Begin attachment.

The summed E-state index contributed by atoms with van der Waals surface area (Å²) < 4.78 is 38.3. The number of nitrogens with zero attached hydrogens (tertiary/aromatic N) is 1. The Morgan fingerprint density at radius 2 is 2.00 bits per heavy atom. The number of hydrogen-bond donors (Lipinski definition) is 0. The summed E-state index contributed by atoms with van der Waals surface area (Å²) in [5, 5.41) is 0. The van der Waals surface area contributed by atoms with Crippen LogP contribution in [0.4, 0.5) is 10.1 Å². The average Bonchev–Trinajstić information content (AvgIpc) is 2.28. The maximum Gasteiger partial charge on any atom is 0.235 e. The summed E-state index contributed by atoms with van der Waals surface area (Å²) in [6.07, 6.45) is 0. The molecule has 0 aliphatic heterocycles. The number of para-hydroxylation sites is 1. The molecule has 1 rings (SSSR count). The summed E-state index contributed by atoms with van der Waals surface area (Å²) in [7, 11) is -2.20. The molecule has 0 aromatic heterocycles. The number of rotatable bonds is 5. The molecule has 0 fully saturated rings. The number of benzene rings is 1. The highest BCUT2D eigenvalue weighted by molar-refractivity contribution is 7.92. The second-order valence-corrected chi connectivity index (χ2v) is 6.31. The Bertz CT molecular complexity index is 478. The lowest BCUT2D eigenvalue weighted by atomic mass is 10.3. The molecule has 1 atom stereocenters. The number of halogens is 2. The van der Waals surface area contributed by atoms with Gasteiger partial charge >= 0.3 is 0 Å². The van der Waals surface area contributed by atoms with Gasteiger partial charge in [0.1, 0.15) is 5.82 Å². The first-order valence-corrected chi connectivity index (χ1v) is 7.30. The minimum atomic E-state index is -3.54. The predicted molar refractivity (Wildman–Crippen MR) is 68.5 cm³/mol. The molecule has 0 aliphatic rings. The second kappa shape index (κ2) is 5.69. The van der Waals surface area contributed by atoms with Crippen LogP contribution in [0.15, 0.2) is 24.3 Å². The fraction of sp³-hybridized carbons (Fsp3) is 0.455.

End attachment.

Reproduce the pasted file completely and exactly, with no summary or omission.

The summed E-state index contributed by atoms with van der Waals surface area (Å²) < 4.78 is 38.3. The number of nitrogens with zero attached hydrogens (tertiary/aromatic N) is 1. The Morgan fingerprint density at radius 2 is 2.00 bits per heavy atom. The number of hydrogen-bond donors (Lipinski definition) is 0. The summed E-state index contributed by atoms with van der Waals surface area (Å²) in [5, 5.41) is 0. The van der Waals surface area contributed by atoms with Crippen LogP contribution in [0.4, 0.5) is 10.1 Å². The average Bonchev–Trinajstić information content (AvgIpc) is 2.28. The maximum Gasteiger partial charge on any atom is 0.235 e. The summed E-state index contributed by atoms with van der Waals surface area (Å²) in [6.07, 6.45) is 0. The molecule has 0 aliphatic heterocycles. The number of para-hydroxylation sites is 1. The molecule has 1 rings (SSSR count). The summed E-state index contributed by atoms with van der Waals surface area (Å²) in [7, 11) is -2.20. The molecule has 0 aromatic heterocycles. The number of rotatable bonds is 5. The molecule has 0 fully saturated rings. The number of benzene rings is 1. The highest BCUT2D eigenvalue weighted by molar-refractivity contribution is 7.92. The second-order valence-corrected chi connectivity index (χ2v) is 6.31. The Bertz CT molecular complexity index is 478. The lowest BCUT2D eigenvalue weighted by atomic mass is 10.3. The molecule has 1 atom stereocenters. The number of halogens is 2. The van der Waals surface area contributed by atoms with Gasteiger partial charge >= 0.3 is 0 Å². The van der Waals surface area contributed by atoms with Gasteiger partial charge in [0.1, 0.15) is 5.82 Å². The first-order valence-corrected chi connectivity index (χ1v) is 7.30. The minimum atomic E-state index is -3.54. The predicted molar refractivity (Wildman–Crippen MR) is 68.5 cm³/mol. The molecule has 0 aliphatic rings. The second kappa shape index (κ2) is 5.69. The van der Waals surface area contributed by atoms with Crippen LogP contribution in [0.15, 0.2) is 24.3 Å². The fraction of sp³-hybridized carbons (Fsp3) is 0.455.